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What Should I Do If My Car Gets Water Damage?

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water on tires splashing rain flood

If you’re reading this article, hopefully it’s not because your car has been damaged by excessive rain or flooding. And hopefully it’s not because you decided to drive through high water. Because water damage is one of the most frustrating and detrimental things that can happen to a car.

Whether you’re reading this article for research or need to know what to do with your water-damaged vehicle,  hopefully this will guide you through your panic and get your car running again.

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Steps to Take on a Water-Damaged Car

If you notice that your car has received water damage (you can use this handy guide to determine if this is the case), be very careful of what your first actions are. Do not try to start the car! Running the engine will only cause further damage at this point. Have patience and let the car dry out first.

If you can safely reach the car and the water has subsided, start drying it to prevent the spread of mildew. Open all the doors, trunk, and hood, using a wet vac to remove any standing water. Remove all the mats and seats. Dry the interior by laying towels and wiping up all the crevices. Position fans on one side of your car and let them blow through the cabin for at least a day. If the upholstery still feels damp, sprinkle baking soda on it to absorb remaining moisture.

flood damaged car infographicIf you can’t reach your car because partially submerged in water, leave it until the water subsides or you’re able to safely haul it to safer ground. Don’t try to enter the car or start it to move it. If the water has risen to the dashboard, there’s no point in worry about the vehicle now; your insurance company will probably consider it totaled because of the electronic components.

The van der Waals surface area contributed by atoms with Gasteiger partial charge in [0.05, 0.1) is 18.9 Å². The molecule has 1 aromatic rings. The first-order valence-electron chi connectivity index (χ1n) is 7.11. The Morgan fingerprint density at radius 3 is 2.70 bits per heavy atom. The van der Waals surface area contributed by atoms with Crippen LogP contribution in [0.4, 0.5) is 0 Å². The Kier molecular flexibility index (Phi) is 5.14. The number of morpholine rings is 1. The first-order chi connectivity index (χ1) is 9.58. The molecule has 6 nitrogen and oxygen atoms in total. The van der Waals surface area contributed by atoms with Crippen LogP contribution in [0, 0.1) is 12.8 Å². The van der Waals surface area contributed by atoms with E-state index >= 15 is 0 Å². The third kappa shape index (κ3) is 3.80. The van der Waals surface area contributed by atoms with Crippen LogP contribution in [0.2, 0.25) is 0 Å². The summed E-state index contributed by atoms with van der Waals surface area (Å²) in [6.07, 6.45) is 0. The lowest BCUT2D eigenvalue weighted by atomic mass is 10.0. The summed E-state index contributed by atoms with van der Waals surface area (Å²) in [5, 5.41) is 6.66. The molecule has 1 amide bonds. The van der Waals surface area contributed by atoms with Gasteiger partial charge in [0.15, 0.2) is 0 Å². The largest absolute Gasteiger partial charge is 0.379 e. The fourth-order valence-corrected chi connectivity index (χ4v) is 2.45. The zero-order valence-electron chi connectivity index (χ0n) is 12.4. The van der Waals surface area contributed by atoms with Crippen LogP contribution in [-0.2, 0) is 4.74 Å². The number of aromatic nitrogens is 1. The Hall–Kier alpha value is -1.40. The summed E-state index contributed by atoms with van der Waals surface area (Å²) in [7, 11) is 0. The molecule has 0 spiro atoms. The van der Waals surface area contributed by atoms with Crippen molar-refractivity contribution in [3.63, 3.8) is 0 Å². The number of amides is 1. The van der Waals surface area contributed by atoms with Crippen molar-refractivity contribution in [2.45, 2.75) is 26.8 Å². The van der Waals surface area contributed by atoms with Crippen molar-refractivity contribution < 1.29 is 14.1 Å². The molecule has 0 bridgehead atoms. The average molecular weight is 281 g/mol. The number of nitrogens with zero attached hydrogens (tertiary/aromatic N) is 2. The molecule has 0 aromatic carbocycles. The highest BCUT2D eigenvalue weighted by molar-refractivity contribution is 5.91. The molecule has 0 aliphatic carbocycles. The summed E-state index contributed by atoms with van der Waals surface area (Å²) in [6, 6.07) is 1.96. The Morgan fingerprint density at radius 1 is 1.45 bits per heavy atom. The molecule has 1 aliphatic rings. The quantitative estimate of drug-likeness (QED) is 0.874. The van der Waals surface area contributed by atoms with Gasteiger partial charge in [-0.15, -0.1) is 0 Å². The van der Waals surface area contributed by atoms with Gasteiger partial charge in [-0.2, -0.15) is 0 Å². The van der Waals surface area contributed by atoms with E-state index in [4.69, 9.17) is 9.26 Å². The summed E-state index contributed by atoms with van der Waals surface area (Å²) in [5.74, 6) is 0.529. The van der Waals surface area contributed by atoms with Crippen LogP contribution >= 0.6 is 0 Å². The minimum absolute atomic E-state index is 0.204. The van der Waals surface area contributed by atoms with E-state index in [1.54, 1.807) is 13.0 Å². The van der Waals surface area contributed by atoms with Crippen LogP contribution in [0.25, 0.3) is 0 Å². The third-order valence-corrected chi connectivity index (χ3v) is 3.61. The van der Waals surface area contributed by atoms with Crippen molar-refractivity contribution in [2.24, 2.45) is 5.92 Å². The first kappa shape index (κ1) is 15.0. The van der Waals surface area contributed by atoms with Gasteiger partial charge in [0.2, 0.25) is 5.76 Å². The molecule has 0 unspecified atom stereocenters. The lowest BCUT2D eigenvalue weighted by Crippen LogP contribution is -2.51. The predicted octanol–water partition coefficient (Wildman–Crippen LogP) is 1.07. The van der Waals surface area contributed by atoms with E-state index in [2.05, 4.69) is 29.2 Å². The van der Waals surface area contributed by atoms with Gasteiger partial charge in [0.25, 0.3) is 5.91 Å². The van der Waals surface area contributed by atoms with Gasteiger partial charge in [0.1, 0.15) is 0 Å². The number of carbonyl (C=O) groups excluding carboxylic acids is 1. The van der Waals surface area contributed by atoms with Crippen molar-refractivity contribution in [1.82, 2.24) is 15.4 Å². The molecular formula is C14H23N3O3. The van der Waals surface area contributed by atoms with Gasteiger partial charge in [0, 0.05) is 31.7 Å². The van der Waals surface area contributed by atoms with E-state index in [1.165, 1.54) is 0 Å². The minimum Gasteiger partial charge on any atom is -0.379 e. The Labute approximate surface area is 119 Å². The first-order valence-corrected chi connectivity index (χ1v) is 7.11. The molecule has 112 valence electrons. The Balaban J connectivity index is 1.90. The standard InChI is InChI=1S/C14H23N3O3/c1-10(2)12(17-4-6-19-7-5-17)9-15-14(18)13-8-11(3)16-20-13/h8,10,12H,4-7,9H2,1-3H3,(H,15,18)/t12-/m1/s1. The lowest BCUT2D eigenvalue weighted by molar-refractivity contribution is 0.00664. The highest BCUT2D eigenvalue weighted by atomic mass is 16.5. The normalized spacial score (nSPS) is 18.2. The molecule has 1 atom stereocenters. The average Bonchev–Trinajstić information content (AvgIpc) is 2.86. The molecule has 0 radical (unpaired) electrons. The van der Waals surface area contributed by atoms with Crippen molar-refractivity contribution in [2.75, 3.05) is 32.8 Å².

Give your insurance company a call to determine what your next steps should be. There’s a chance that your policy covers water or flood damage, so consult with your agent. You might want to consider having it totaled or else trying to repair the vehicle might cost you even more.

You’ll probably need to get your car towed to a local garage for work to be done on it: flushing the fluids, professionally cleaning it, replacing the spark plugs and filters, etc.

If the water damage isn’t as bad—you just left your windows open during a rainstorm—check the fluid levels, including the oil and transmission, and see if the fluids are abnormally high or transparent. If everything looks good—the electrical systems work and there’s no body damage—you can try starting the car once it’s dry.

If you’re not sure what to do, have the car towed to a mechanic for an expert’s advice.

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Sources: NAPA, Popular Mechanics, Progressive Insurance